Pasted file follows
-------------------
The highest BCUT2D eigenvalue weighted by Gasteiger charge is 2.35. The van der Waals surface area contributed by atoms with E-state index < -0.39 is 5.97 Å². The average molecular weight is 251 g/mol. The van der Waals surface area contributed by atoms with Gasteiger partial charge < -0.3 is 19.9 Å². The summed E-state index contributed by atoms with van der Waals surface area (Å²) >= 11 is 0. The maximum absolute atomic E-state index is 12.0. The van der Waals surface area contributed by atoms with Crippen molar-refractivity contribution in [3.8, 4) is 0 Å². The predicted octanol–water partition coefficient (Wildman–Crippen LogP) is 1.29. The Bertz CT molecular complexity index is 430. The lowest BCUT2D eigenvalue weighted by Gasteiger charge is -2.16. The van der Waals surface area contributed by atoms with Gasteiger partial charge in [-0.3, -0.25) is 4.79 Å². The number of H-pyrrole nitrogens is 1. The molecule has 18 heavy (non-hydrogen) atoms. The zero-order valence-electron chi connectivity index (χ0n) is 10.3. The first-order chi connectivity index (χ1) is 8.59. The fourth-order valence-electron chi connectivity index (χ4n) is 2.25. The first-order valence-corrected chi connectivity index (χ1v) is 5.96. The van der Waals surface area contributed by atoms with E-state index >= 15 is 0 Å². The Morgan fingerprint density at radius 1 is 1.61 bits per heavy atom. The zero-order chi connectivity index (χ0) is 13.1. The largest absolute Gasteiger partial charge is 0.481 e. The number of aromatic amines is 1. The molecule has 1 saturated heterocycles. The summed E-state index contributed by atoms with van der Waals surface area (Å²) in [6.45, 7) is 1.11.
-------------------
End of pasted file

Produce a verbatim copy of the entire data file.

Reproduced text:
The highest BCUT2D eigenvalue weighted by Gasteiger charge is 2.35. The van der Waals surface area contributed by atoms with E-state index < -0.39 is 5.97 Å². The average molecular weight is 251 g/mol. The van der Waals surface area contributed by atoms with Gasteiger partial charge < -0.3 is 19.9 Å². The summed E-state index contributed by atoms with van der Waals surface area (Å²) >= 11 is 0. The maximum absolute atomic E-state index is 12.0. The van der Waals surface area contributed by atoms with Crippen molar-refractivity contribution in [3.8, 4) is 0 Å². The predicted octanol–water partition coefficient (Wildman–Crippen LogP) is 1.29. The Bertz CT molecular complexity index is 430. The lowest BCUT2D eigenvalue weighted by Gasteiger charge is -2.16. The van der Waals surface area contributed by atoms with Gasteiger partial charge in [-0.3, -0.25) is 4.79 Å². The number of H-pyrrole nitrogens is 1. The molecule has 18 heavy (non-hydrogen) atoms. The zero-order valence-electron chi connectivity index (χ0n) is 10.3. The first-order chi connectivity index (χ1) is 8.59. The fourth-order valence-electron chi connectivity index (χ4n) is 2.25. The first-order valence-corrected chi connectivity index (χ1v) is 5.96. The van der Waals surface area contributed by atoms with E-state index >= 15 is 0 Å². The Morgan fingerprint density at radius 1 is 1.61 bits per heavy atom. The zero-order chi connectivity index (χ0) is 13.1. The largest absolute Gasteiger partial charge is 0.481 e. The number of aromatic amines is 1. The molecule has 1 saturated heterocycles. The summed E-state index contributed by atoms with van der Waals surface area (Å²) in [6.45, 7) is 1.11.